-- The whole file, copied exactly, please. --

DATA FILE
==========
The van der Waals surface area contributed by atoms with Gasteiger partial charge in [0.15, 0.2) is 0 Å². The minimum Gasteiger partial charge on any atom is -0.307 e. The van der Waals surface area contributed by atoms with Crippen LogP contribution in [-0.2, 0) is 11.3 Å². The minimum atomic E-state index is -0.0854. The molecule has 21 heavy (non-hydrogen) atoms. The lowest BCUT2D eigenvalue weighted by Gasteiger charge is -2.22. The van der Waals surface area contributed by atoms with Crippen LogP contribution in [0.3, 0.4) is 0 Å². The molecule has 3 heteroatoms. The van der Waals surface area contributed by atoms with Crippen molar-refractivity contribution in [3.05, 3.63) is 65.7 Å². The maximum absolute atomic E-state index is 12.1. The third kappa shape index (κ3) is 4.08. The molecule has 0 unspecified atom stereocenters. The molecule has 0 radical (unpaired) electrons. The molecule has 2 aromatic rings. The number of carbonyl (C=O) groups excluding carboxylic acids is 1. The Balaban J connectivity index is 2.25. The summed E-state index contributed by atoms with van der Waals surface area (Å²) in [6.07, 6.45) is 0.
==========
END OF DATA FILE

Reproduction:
The van der Waals surface area contributed by atoms with Gasteiger partial charge in [0.15, 0.2) is 0 Å². The minimum Gasteiger partial charge on any atom is -0.307 e. The van der Waals surface area contributed by atoms with Crippen LogP contribution in [-0.2, 0) is 11.3 Å². The minimum atomic E-state index is -0.0854. The molecule has 21 heavy (non-hydrogen) atoms. The lowest BCUT2D eigenvalue weighted by Gasteiger charge is -2.22. The van der Waals surface area contributed by atoms with Crippen LogP contribution in [0.3, 0.4) is 0 Å². The molecule has 3 heteroatoms. The van der Waals surface area contributed by atoms with Crippen molar-refractivity contribution in [3.05, 3.63) is 65.7 Å². The maximum absolute atomic E-state index is 12.1. The third kappa shape index (κ3) is 4.08. The molecule has 0 unspecified atom stereocenters. The molecule has 0 radical (unpaired) electrons. The molecule has 2 aromatic rings. The number of carbonyl (C=O) groups excluding carboxylic acids is 1. The Balaban J connectivity index is 2.25. The summed E-state index contributed by atoms with van der Waals surface area (Å²) in [6.07, 6.45) is 0.